|It's never going to happen.|
I am an idealist: a dreamer who has visions of grandeur and hopes of perfection. Hence, I learned the cold, hard truth about Valentine's Day a long time ago. For example, a guy I dated in college planned a special Valentine hike for me, back in my coed days. Anyone who has ever met me has undoubtedly gleaned that my idea of a hike is walking up a sloped parking lot to enter a store. There is nothing romantic about practical shoes, dirt, and physical exertion. The best part of that day was when he mercifully dropped me off at my dorm and the day was over. I took a long, hot shower and tried to scrub away the disappointment that was seeping from my every pore.
What did you do on Valentine's Day 2002? I'm willing to bet that you don't remember. We've been together for fifteen of these treacherous Valentine holidays, and honestly, many of them I don't recall. There are a few fond memories I can conjure up, for the sake of storytelling. The first Valentine's Day we were married, we were seriously strapped for cash and seriously over the diet and fitness plan we had been on for a year getting into shape for our wedding. The result: we wound up at Olive Garden. The only thing I remember is a dessert called chocolate lasagna, which absolutely did not disappoint--so at least there's that.
The second year, Clint gave me a card with a fart joke and a pair of shoes--sensible shoes, at that! I don't need to tell you that the holiday did not go well for him, as my emotions went from tears to rage and may or may not have resulted in him sleeping on the couch. A couple of weeks later (and after much searching in the newspapers and online), he redeemed himself with the best Valentine's gift I ever got: a little one and half pound bichon frise puppy. Order was restored and the fart joke card was all but forgotten.
|This little fur ball was the gift that keeps on giving.|
Then there was the year we got all fancy and decided to try the five-course meal at a restaurant in our neighborhood that everyone raves about. It was way over our budget, but I had some "I love you" money that my granddaddy had given me and thought it would be a fun splurge for us on a romantic holiday occasion. I don't remember what our argument was about over dinner, but I do remember that it started during the first course--which was beet salad (seriously, why beets?)--and it caused us to eat the remainder of the meal in tense silence. Suffering through four more courses in a restaurant that seats 20 will put a real strain on your evening. Personally, I think we should have gotten a discount for being the entertainment portion of the meal. I wonder how many of the couples who dined with us left saying, "Well at least we aren't that couple?"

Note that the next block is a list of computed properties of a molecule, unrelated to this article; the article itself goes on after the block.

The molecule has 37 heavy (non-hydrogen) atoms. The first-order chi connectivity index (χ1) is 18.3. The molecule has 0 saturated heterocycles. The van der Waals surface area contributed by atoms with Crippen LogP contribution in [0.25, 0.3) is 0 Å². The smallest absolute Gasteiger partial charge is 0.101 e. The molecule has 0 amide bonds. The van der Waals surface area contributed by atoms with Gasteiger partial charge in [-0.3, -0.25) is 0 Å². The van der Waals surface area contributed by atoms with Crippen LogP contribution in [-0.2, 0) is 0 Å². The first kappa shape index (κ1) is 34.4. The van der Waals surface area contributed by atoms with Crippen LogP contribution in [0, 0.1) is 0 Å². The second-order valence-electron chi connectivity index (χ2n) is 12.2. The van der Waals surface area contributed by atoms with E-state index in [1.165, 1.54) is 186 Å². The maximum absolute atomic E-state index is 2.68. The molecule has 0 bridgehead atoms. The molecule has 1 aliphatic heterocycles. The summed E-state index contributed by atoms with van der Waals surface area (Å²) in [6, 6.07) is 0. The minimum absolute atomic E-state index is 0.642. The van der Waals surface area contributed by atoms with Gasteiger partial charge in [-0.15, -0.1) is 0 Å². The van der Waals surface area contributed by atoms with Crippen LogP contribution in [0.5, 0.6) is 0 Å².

Several years ago, we got all adventurous and went snow tubing in Asheville with some friends.
I racked my brain to remember what in the world we did last year. When I came up empty, I realized it was probably because there was no bickering to color our night and no questionable gifts to reflect upon--we have mercifully decided to stop giving Valentine gifts and just exchange cards. It takes away a lot of pressure and greatly decreases the likelihood of domestic violence at our house. Anyway, after searching the dark recesses of my mind, it turns out we went to Brio for dinner. I can't think of what we ate, or if it was good, but I do remember that the bartender gave me my dirty martini for free, which I do believe was the highlight of the evening. If you ever doubted that Cupid is stupid, that should be proof positive: two blue cheese-stuffed olives and a chilled martini glass were the pinnacle of the holiday.
Even with Valentine's reduced to the simple exchanging of the cards, there are still plenty of opportunities for it to sabotage your seemingly happy life. Inevitably, if I get Clint a funny card, he will show up with one that is incredibly thoughtful, sweet, and conveys the perfect sentiment. I feel shallow. The occasions I've shown up with a serious, tender card, he's gotten me one that's funny and I feel mushy and embarrassed. Pretty soon, we're going to be down to only dinner--no cards, no gifts, no fuss, no muss. Life is too short for all this pressure for grand romantic gestures.
This year, after the exchanging of the cards (he went funny but still sweet, I went sweet but still funny, win-win), we endured one of the longest, slowest, least tasty, most taxing meals of our lives. I'm not sure which was worse, the service or our food, but let's just say that our Valentine dinner left us so defeated, we didn't even order dessert. We were that anxious to put the whole fiasco behind us. You know your dining experience has been less than stellar when you stop off for a Snickers bar on your way home. By 9:45, we were back on the couch, in our pajamas, watching Netflix. Some enchanted evening.
The moral of this story is that the chocolates will make you fat, the overpriced flowers will promptly wither away, and all that will be left of Valentine's Day is the wave of relationship destruction that Cupid loves to spread. My advice is to hope for the best, expect the worst, don't believe any of the bragging you read on Facebook, and revel in the fact that there's almost a full year before that little troublemaker Cupid comes around again.